Today we will focus on something that impacts your health more profoundly than anything else: your breath. Proper breathing is an important component of our qigong and tai chi practice, but there is never a bad time to bring mindfulness to your breathing.
Many methods have been developed to help people breathe more effectively. Two well-known approaches are the Buteyko method (which focuses on not OVER-breathing) and the Stott method (which is used in Pilates training). All breathing practices share some basic principles. Below are three of the primary techniques. Give these a try!
1 - Breathe through your nose
This is especially important when breathing in. Your nose cleanses the air coming into your body, while your mouth does not. In addition, when you find yourself breathing through your mouth it is likely that you are breathing too heavily, or you are stressed in some way. If this happens, slow down, try to relax, and begin breathing quietly and softly through your nose. Bring awareness to your breathing, and your whole mood might change!
2 - Breathe into your diaphragm
As Elmo puts it in an instructional video for kids, “Belly Breathe!” There are many benefits of breathing this way. They range from reducing harmful effects of cortisol (stress hormone) to lowering heart rate and blood pressure. Healthline has a full discussion of the benefits.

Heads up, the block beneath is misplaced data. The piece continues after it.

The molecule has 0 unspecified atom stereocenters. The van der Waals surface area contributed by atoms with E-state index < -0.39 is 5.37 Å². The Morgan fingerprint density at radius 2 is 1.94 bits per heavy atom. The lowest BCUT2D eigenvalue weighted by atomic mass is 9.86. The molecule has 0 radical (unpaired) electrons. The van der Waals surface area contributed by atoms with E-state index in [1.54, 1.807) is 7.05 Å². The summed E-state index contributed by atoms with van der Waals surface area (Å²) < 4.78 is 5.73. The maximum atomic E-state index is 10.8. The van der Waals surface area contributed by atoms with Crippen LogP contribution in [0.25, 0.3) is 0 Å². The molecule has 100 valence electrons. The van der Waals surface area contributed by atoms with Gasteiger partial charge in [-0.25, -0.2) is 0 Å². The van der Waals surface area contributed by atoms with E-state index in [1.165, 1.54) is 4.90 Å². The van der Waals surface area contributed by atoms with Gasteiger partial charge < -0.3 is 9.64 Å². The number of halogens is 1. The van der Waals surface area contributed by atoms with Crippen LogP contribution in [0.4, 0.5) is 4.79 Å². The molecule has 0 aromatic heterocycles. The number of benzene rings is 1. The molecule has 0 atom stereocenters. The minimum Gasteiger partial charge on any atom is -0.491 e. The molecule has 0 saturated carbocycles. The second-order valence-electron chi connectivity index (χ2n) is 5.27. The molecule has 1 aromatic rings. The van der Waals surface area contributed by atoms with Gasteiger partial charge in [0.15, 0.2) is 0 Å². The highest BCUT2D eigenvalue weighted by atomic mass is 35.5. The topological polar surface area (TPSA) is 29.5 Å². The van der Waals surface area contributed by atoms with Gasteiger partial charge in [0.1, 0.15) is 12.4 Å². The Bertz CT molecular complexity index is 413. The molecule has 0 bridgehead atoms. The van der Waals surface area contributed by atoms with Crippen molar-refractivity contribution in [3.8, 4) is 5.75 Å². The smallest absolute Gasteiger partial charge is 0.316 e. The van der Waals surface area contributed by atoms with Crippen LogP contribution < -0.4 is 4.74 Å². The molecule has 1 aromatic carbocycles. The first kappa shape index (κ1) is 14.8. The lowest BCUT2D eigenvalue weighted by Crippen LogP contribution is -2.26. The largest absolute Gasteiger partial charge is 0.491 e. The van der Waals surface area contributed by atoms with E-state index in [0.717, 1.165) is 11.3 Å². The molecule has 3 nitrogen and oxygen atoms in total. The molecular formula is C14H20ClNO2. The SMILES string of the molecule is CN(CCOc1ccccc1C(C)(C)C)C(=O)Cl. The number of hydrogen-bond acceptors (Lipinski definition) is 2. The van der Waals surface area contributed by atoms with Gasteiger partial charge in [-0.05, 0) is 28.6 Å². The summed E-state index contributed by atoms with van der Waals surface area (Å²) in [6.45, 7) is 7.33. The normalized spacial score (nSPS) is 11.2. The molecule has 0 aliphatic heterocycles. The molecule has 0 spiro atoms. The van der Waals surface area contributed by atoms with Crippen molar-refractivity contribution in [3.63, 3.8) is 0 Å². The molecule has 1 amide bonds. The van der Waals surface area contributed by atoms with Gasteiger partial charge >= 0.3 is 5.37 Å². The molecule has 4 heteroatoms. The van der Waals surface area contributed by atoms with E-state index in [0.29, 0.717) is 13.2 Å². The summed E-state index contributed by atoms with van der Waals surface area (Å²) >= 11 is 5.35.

An easy way to practice diaphragmatic breathing is to relax with one hand on your chest and the other on your belly. As you begin to relax, breathe in a way that causes the hand on your belly to rise more than the hand on your chest. It may be helpful to focus on beginning the breath with the lowering/expansion of the muscles in the base of your diaphragm. Otherwise, you may be chest-breathing while pushing out your belly - not the same thing.
Periodically during the day, take a moment to be mindful of your breath, and if needed, focus on breathing into your belly. Over time, it will begin to feel more natural to breathe by expanding your diaphragm rather than your chest.
NOTE: One of the common mistakes people make with this technique is to take in too much air. The goal is not to breathe MORE air, but rather to change the WAY your body pulls in the air. Deep breathing is not the same as “big breathing.”
Photo by silviarita
3 - Balance your breaths
Pay attention to your in-breath and your out-breath. Are they out of balance? Mindfully breathe in, counting as you do so. Then breathe out, focusing on keeping your exhale the same length as your inhale. Practitioners of yoga use this technique, aiming for longer, slower breaths to calm the nervous system and even combat insomnia.
You might also want to try the 4-7-8 breathing method. Recommended by Dr. Andy Weil, the “Relaxing Breath” is a quick exercise that can help you relax if you’re feeling stressed. It may also help if you’re suffering from insomnia.
Please share any insights you have, or other breathing practices that work well for you.